Saturday, 19 December 2009

Report Cards

I teach English at the local Normal University. The students are very young, between five and nine years old, which is new for me. I have never taught anyone younger than around 14, and the average age of my students when I was in Manchester was probably around mid-forties.

I haven’t enjoyed teaching children as much as I had always thought. With age and language as a barrier, it become infinitely harder to form any kind of personal relationship with them, to care about their lives, their families etc, which was what I loved about this profession. They aren’t yet fuelled with the passionate hormones of adolescence or the weathered wisdom of old age. They’re like half baked people; they have their own personalities and quirks, which are lovely, but there is nothing past that first layer.

This may make me sound cold and heartless, “children bore me”, and I always thought I would be good with kids; but having to be up-beat all the time whilst somehow trying to explain the present continuous to a five-year-old can be immensely exhausting. I miss the banter and the teasing that can happen when teaching older kids or adults. I have a new-found respect for primary school teachers.

At the end of every lesson I have to write a short comment on the students’ performances. It’s not expected to be in too much depth, it usually reads something like;

“Emily continues to have one of the highest reading levels in the class but still needs to look over grammar regularly. Keep up the good work!” – Mr. John

By the way, the students and parents all refer to me as Mr. John. Jazza provokes pronunciation problems in a variety of languages, and insisting on being called Mr. McMillan-Clenaghan would just be cruel to anyone, let alone five-year-old Chinese children. So we settled with Mr. John.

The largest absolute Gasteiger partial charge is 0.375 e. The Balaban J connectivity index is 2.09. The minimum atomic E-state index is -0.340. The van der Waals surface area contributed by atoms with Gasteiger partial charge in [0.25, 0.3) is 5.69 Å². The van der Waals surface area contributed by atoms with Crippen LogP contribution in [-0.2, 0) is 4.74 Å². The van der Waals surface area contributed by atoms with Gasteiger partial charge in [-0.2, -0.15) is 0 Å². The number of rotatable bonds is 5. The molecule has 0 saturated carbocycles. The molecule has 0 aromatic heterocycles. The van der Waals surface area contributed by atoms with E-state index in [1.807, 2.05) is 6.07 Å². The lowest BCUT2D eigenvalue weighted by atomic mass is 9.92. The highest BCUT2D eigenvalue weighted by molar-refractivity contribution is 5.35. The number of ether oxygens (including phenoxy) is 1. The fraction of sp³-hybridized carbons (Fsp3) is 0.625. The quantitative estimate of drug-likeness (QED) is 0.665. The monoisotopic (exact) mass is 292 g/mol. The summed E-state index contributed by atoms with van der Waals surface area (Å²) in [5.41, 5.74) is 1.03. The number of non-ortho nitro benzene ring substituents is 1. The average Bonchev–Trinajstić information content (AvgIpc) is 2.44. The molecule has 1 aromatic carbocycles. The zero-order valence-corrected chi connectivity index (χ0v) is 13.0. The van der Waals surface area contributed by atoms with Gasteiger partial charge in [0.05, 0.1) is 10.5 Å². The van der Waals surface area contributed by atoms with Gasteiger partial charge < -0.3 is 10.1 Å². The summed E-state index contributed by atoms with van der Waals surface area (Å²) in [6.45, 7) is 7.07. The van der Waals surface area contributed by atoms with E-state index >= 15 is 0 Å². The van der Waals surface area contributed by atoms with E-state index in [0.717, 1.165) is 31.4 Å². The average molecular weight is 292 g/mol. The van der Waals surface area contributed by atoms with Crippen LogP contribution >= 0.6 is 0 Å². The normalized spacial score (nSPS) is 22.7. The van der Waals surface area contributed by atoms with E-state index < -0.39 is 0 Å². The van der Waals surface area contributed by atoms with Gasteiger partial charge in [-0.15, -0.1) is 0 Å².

The parents are expected to read this report and take on any advice that I give them. Few of the parents, however, speak very good English. I thus decided to have a little fun with these report cards – shrouding them in metaphor, idioms and various other poetic devices. Yes, yes, maybe this is the cold, heartless Jazza rearing his head again. But, you know what, bugger it and screw your judgement that I am feeling through the computer screen right now.

Here are some of the reports I have sent home:

“Ringo may have entered into the class late but he is already become a dark horse of the competition. If he bears his current course steadily and is able to soar over the various hurdles that the English language throws at him he will most definitely continue to float my boat and ace whatever test I desire to launch in his direction. Keep up the good work!”

“Anna is like a hawk stalking her prey when it comes to her grasp of the passive voice. She has not quite tasted the sweet flesh of this grammatical structure yet, but so long as she keeps her eyes on the goal, not wavering for a second (be sure to practice for at least an hour a day at home) in no time at all she will soar to great heights. She continues to be one of the best students in the class. Keep up the good work!”

“It is as if Emily has the many arms of an octopus when one considers her amazing ability throughout her language learning. Her grammar is flawless, her pronunciation faultless and she is quite simple lovely to boot. I am confident that the fate of Nemo, getting lost, will not befall her and that she will become queen of the great sea that is the English language. Keep up the good work!”

Reading some of these back, I even struggle to remember what the hell I was going on about.

I would like to stress that I only do these elaborate report cards every so often, generally when I have nothing constructive to say apart from, “Keep up the good work!” I am sure that, when I do write like this, I do it in my most illegible teachers’ scrawl.